We need an economy that centers humanity and equity. Union co-ops can help workers create stable, well-paid jobs and, critically, correct and prevent some of the oppressive economic conditions many BIPOC and other marginalized communities too often face.

Union co-ops can help workers achieve equitable pay structures, profit-sharing, democratic workplace governance, and local circulation of profits. The goal is to not only build personal wealth but also community wealth.

Cooperatives also prioritize concern for community and worker solidarity. For example, at the peak of the pandemic in 2020, a worker cooperative in North Carolina shifted production to create personal protective equipment (PPE) for medical workers, including the worker-owners of the largest US worker cooperative, Cooperative Home Care Associates (CHCA).10 CHCA, located in the Bronx, is also unionized. Founded in 1985, CHCA has roughly 1,100 members, most of whom are BIPOC, and annual revenues of over $60 million.

Structurally, union co-ops provide protection for workers’ interests as workers, separate from their interests as owners. Because worker cooperatives exist amidst global neoliberalism, worker-managers face pressure to prioritize profit at the expense of a higher quality work environment. Bargaining sessions can help ensure worker-owners’ needs as workers are centered and shop-floor problems addressed.

Additionally, given unions’ deep experience navigating grievance processes, union co-ops offer workers a more stable environment to address disputes, instead of letting pressures build up internally with no mechanism for release.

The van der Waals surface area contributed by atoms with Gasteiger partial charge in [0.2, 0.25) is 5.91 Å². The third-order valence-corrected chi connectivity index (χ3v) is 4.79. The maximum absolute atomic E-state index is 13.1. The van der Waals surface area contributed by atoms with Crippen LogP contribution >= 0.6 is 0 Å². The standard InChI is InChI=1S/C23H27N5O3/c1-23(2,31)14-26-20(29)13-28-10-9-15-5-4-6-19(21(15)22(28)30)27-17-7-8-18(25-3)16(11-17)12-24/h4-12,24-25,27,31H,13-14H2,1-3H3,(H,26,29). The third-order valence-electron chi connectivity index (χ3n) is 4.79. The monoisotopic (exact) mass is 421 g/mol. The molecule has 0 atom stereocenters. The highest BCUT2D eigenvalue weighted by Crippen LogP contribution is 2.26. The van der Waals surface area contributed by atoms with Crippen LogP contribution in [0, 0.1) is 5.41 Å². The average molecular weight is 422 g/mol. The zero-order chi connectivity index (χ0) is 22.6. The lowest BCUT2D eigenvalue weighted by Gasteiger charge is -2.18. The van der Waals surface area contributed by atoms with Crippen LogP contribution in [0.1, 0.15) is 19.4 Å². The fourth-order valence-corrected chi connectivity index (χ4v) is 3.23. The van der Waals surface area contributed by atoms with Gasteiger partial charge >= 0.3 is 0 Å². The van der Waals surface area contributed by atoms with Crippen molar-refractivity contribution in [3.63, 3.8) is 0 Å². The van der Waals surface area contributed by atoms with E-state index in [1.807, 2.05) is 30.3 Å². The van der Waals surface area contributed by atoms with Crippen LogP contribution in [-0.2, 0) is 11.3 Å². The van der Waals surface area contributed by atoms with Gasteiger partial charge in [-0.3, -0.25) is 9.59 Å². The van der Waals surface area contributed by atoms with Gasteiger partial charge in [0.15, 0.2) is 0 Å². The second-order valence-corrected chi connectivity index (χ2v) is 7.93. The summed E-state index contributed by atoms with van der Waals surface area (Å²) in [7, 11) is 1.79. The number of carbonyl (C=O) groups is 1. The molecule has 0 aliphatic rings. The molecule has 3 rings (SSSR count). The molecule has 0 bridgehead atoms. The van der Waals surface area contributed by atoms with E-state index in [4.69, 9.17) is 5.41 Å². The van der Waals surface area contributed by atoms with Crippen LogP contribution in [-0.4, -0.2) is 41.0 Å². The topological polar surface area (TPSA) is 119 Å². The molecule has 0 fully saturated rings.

Union networks, which extend far beyond the workplace of a single worker cooperative, can help set industry standards and advocate for policy changes. Not only does this benefit the economic viability of the cooperative, but it also connects cooperatives to larger movements for economic justice. Unions also offer worker cooperatives access to group benefits, including health insurance and retirement plans. Union training and education funds can help train cooperative members in conflict resolution, industry-specific skills, and democratic governance and management. Unions can also provide research and legal support.

Unions’ Support of Cooperatives and Worker Ownership

Labor unions have, at some level, incubated and partnered with cooperatives since the 19th century. For example, support for worker cooperatives was a core Knights of Labor strategy.11 Not only did cooperatives provide alternative employment for workers during strikes, but cooperatives represented a rejection of the “wage slavery” of industrial capitalism. However, as unions increasingly accepted the capitalist wage system, cooperatives became disfavored among labor.12

Despite some unions’ historical skepticism about employee ownership given their experience with Employee Stock Ownership Plans (ESOPs), many unions today are exploring the potential of union co-ops as models for economic justice. Union co-ops provide an opportunity for unions to build their base, especially in industries that have been historically difficult to organize, like home-based work, which is largely performed by BIPOC workers, work performed by immigrants without work authorization, or independent contractor work. Union co-ops also can help counter the degraded conditions of workers in today’s globalized economy replete with outsourcing, misclassification, and labor hostility. Union co-ops can also be synergistic with the worker self-management model of some unions. 

The Role of Nonprofits in Union Cooperative Development

Nonprofits may play similar and complementary roles to unions in developing union co-ops, or democratically accountable business enterprises more generally. An analytical framework named “stakeholder theory” holds that “businesses exist for the groups who make the business ‘a going concern’—that is, groups that are part of the cooperative scheme that allows a firm to come into being and to be successful over time.”13